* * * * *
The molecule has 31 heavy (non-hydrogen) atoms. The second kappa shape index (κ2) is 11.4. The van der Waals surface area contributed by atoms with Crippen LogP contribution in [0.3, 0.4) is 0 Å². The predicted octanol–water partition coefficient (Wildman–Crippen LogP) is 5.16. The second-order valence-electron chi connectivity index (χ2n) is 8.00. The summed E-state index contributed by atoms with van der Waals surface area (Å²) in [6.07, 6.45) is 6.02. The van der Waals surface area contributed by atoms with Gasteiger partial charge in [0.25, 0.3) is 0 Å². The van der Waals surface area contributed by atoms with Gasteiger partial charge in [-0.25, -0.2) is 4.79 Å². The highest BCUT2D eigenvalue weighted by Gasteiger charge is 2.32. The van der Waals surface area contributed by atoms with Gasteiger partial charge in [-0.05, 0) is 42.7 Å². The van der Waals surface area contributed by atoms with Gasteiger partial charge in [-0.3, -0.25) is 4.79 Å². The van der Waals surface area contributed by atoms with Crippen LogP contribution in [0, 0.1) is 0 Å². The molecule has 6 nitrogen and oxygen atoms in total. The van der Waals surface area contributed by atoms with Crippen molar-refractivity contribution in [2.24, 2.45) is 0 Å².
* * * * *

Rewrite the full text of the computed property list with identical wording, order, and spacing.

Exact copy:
The molecule has 31 heavy (non-hydrogen) atoms. The second kappa shape index (κ2) is 11.4. The van der Waals surface area contributed by atoms with Crippen LogP contribution in [0.3, 0.4) is 0 Å². The predicted octanol–water partition coefficient (Wildman–Crippen LogP) is 5.16. The second-order valence-electron chi connectivity index (χ2n) is 8.00. The summed E-state index contributed by atoms with van der Waals surface area (Å²) in [6.07, 6.45) is 6.02. The van der Waals surface area contributed by atoms with Gasteiger partial charge in [0.25, 0.3) is 0 Å². The van der Waals surface area contributed by atoms with Gasteiger partial charge in [-0.25, -0.2) is 4.79 Å². The highest BCUT2D eigenvalue weighted by Gasteiger charge is 2.32. The van der Waals surface area contributed by atoms with Gasteiger partial charge in [-0.05, 0) is 42.7 Å². The van der Waals surface area contributed by atoms with Gasteiger partial charge in [-0.3, -0.25) is 4.79 Å². The van der Waals surface area contributed by atoms with Crippen LogP contribution in [0, 0.1) is 0 Å². The molecule has 6 nitrogen and oxygen atoms in total. The van der Waals surface area contributed by atoms with Crippen molar-refractivity contribution in [2.24, 2.45) is 0 Å².